WHITE, Ga.—There´s no doubt the star of Toyo Tire North America Inc.´s grand opening of its first U.S. tire plant was the manufacturing process itself.
Japanese parent Toyo Tire & Rubber Co. Ltd. dubs its highly automated proprietary tire production system the Advanced Tire Operation Module, or ATOM.
The roughly 350 visitors at the December opening were given a peek—albeit from a distance—at the system, where no one touches the tire until after the first inspection after curing. The company said the process is designed for multiproduct, small-lot production and enables Toyo to reduce its space needs and manufacturing lead times.
Toyo invested about $180 million in the factory´s first phase, which will give the firm the capacity to make up to 2 million passenger and light truck tires a year under the Toyo and Nitto brands. Two future phases could bring capacity at the plant—located about 50 miles from Atlanta in the rural town of White—up to 6 million tires a year.
Toyo developed ATOM internally over the past five years and already is using it at one of its Japanese facilities.
"We´re trying to get as close to ´made to order´ as possible," said James L. Hawk, senior vice president and plant manager.
Hawk is a veteran of nearly 35 years in the tire industry and he said this technology is far beyond anything he´s seen. "I can remember being an engineering student at the University of Akron and in my wildest imagination I could have never imagined this," he said.
With ATOM, Hawk said there are no tire builders. Each tire assembly module is self-contained, with 12 extruders built into each module. Belts are made in one area, beads and inner plies in another, and sidewall and tread in yet another. Green tires are then taken by overhead conveyors directly to curing.
"Everything is being extruded in-place," Hawk said, "so the belts are cut to length and width in place."
Hawk previously worked for Continental General Tire Inc. and later with Yokohama Tire Corp. He was familiar with Toyo because he was plant manager at the GTY Tire facility in Mount Vernon, Ill., in which the three companies are partners.
But Hawk said he was more familiar with Toyo having expertise in materials technology, not tire making machinery.
He credits Shozo "Carlos" Kibata, Toyo Tire North America president, and Yoshio Kataoka, president and CEO of the Japanese parent company, for having a dual vision. First, he said the two took Toyo into the large-diameter, ultra-high-performance market, and then committed the resources to research and development to make the high-quality tires that are a must in that arena.
"Frankly, I was expecting to see a high-speed, semi-automated tire machine, like I saw at competitors," he said. "Not even close. They have virtually eliminated the whole preparation extruding department."
With ATOM, Hawk said tire uniformity improves dramatically because everything is precise and the process eliminates splices. "Uniformity´s not 5 or 10 percent better," he said. "It´s in the range of 50 to 75 percent better."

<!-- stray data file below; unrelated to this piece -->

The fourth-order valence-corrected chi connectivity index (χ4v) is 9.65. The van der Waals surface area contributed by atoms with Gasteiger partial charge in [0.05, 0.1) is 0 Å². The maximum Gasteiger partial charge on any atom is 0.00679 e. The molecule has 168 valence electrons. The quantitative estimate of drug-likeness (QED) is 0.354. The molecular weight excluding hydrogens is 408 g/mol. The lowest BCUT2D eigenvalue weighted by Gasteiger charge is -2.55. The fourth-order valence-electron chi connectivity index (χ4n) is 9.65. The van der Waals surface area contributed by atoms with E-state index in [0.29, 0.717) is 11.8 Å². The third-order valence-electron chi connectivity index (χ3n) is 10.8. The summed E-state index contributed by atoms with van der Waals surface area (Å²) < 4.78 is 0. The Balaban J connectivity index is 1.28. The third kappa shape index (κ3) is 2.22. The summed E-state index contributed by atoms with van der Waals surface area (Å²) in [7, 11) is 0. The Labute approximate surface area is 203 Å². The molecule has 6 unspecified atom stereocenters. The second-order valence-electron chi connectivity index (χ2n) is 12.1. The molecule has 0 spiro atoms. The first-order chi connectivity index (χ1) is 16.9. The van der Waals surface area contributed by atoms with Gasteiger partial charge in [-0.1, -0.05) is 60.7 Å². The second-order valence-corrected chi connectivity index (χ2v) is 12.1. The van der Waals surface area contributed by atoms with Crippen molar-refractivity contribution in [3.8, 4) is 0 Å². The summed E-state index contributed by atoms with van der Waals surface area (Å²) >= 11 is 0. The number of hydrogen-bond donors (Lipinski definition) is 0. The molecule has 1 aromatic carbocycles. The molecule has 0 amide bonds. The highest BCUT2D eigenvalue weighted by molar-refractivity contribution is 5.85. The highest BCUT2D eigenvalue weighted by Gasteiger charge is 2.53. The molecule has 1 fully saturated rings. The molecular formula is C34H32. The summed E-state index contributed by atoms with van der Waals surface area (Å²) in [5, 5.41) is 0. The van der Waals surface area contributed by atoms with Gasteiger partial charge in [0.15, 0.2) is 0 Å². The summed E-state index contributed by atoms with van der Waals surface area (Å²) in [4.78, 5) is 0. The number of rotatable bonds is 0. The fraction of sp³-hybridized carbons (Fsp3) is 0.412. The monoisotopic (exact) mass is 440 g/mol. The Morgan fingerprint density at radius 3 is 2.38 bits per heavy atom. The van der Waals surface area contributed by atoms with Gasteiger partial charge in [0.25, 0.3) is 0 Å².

Phil Nussbaum, president of A to Z Tire & Battery Inc. in Amarillo, Texas, and a longtime Toyo dealer, said it was wonderful to see the advancements in technology. "The ATOM module, in particular, is where I believe manufacturers have to go in the future because of size proliferation," he said.
Why ´Made in the USA´?
While many manufacturers are looking at areas outside the U.S. to locate production facilities, Kibata said the state-of-the-art technology at this new facility allowed it to be built here.
"Our ATOM plant is very automated so we don´t need lots of labor. We need high-skilled labor," he said. "Another reason is that the American tire market is the biggest tire market in the world. It´s better to have a facility in the biggest market."
Kibata said Toyo visited about 15 locations, including some in Alabama, Tennessee and Kentucky. In the end, Bartow County provided the 150 acres in a site that is near auto makers in the South and near Interstate 75 for easy transport.
And Toyo is working hard to become part of the rural Georgia community. A citizens group had sought to block the firm´s plans to locate the plant in Bartow County, but later dropped the action. As part of its opening, Toyo announced monetary and volunteer contributions to Bartow County Schools and the Margaret & Luke Pettit Environmental Preserve.
"To make Toyo Tire North America the No. 1 plant, we must ensure good communication with the local community, so that we may be recognized as a good corporate citizen," Kibata said.
Despite wanting to be close to the transplant OEMs, production for at least the first two to three years will be dedicated to the replacement market, according to Kibata. He said Toyota Motor Manufacturing North America Inc. has requested that Toyo supply some tires, but the two firms are working together on development.
Toyo also moved a distribution center earlier this year from Austell, Ga., to the White site, where it will occupy about 400,000 square feet.
The tire maker said having the center at the plant will enhance distribution and inventory availability for Toyo´s expanding network of independent dealers facing an increased demand for high-performance tires. The White location gives proximity to rail, air and interstate highway transportation, which will streamline distribution to dealers by expediting shipments and reducing supply-chain costs.
Initially, about 60 percent of production will be for Toyo-brand products and 40 percent for Nitto tires, though that may fluctuate based on market demands, Kibata said.
He said the firm has no current plans to move its sales organization—Toyo Tire (U.S.A.) Corp.—from its Cypress, Calif., headquarters, but that it can´t exclude that possibility in the future.